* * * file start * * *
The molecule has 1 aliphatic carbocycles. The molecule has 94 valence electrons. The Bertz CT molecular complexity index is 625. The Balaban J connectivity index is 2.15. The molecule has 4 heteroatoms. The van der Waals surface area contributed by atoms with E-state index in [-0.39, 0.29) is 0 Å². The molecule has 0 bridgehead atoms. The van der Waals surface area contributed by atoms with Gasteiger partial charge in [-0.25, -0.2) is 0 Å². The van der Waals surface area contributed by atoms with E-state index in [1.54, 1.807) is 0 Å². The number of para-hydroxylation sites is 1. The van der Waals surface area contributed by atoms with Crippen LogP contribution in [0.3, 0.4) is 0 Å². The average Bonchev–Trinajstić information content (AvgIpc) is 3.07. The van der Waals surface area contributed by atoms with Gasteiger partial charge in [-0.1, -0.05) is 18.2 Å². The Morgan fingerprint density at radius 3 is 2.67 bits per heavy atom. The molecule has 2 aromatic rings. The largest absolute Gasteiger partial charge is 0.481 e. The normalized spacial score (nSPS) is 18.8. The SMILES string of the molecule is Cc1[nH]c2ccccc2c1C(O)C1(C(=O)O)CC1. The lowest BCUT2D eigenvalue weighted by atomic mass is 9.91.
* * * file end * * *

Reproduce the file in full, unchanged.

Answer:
The molecule has 1 aliphatic carbocycles. The molecule has 94 valence electrons. The Bertz CT molecular complexity index is 625. The Balaban J connectivity index is 2.15. The molecule has 4 heteroatoms. The van der Waals surface area contributed by atoms with E-state index in [-0.39, 0.29) is 0 Å². The molecule has 0 bridgehead atoms. The van der Waals surface area contributed by atoms with Gasteiger partial charge in [-0.25, -0.2) is 0 Å². The van der Waals surface area contributed by atoms with E-state index in [1.54, 1.807) is 0 Å². The number of para-hydroxylation sites is 1. The van der Waals surface area contributed by atoms with Crippen LogP contribution in [0.3, 0.4) is 0 Å². The average Bonchev–Trinajstić information content (AvgIpc) is 3.07. The van der Waals surface area contributed by atoms with Gasteiger partial charge in [-0.1, -0.05) is 18.2 Å². The Morgan fingerprint density at radius 3 is 2.67 bits per heavy atom. The molecule has 2 aromatic rings. The largest absolute Gasteiger partial charge is 0.481 e. The normalized spacial score (nSPS) is 18.8. The SMILES string of the molecule is Cc1[nH]c2ccccc2c1C(O)C1(C(=O)O)CC1. The lowest BCUT2D eigenvalue weighted by atomic mass is 9.91.